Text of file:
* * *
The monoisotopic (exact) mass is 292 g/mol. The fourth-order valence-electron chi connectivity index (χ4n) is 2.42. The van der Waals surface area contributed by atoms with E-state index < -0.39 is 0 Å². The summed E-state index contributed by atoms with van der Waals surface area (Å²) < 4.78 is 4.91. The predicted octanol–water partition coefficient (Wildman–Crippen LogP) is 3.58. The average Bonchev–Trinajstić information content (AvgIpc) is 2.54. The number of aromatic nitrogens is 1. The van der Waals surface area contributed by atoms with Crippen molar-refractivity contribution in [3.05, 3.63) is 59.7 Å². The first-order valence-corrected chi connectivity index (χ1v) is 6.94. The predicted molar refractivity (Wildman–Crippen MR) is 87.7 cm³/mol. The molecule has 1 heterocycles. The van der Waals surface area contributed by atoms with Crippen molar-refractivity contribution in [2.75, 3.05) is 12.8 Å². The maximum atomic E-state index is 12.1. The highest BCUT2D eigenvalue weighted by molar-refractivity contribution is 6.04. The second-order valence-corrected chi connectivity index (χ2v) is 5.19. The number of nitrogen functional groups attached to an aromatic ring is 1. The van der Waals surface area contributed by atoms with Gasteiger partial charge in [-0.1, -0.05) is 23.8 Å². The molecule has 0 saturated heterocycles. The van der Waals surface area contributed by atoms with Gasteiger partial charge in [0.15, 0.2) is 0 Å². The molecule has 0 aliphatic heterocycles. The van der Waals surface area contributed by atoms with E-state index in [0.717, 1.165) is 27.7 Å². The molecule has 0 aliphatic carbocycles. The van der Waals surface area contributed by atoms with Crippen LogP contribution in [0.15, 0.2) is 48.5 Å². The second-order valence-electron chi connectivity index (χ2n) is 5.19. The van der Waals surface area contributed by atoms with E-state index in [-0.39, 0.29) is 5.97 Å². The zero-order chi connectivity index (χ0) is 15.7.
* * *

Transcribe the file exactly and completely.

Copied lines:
The monoisotopic (exact) mass is 292 g/mol. The fourth-order valence-electron chi connectivity index (χ4n) is 2.42. The van der Waals surface area contributed by atoms with E-state index < -0.39 is 0 Å². The summed E-state index contributed by atoms with van der Waals surface area (Å²) < 4.78 is 4.91. The predicted octanol–water partition coefficient (Wildman–Crippen LogP) is 3.58. The average Bonchev–Trinajstić information content (AvgIpc) is 2.54. The number of aromatic nitrogens is 1. The van der Waals surface area contributed by atoms with Crippen molar-refractivity contribution in [3.05, 3.63) is 59.7 Å². The first-order valence-corrected chi connectivity index (χ1v) is 6.94. The predicted molar refractivity (Wildman–Crippen MR) is 87.7 cm³/mol. The molecule has 1 heterocycles. The van der Waals surface area contributed by atoms with Crippen molar-refractivity contribution in [2.75, 3.05) is 12.8 Å². The maximum atomic E-state index is 12.1. The highest BCUT2D eigenvalue weighted by molar-refractivity contribution is 6.04. The second-order valence-corrected chi connectivity index (χ2v) is 5.19. The number of nitrogen functional groups attached to an aromatic ring is 1. The van der Waals surface area contributed by atoms with Gasteiger partial charge in [-0.1, -0.05) is 23.8 Å². The molecule has 0 saturated heterocycles. The van der Waals surface area contributed by atoms with Gasteiger partial charge in [0.15, 0.2) is 0 Å². The molecule has 0 aliphatic heterocycles. The van der Waals surface area contributed by atoms with E-state index in [0.717, 1.165) is 27.7 Å². The molecule has 0 aliphatic carbocycles. The van der Waals surface area contributed by atoms with Crippen LogP contribution in [0.15, 0.2) is 48.5 Å². The second-order valence-electron chi connectivity index (χ2n) is 5.19. The van der Waals surface area contributed by atoms with E-state index in [-0.39, 0.29) is 5.97 Å². The zero-order chi connectivity index (χ0) is 15.7.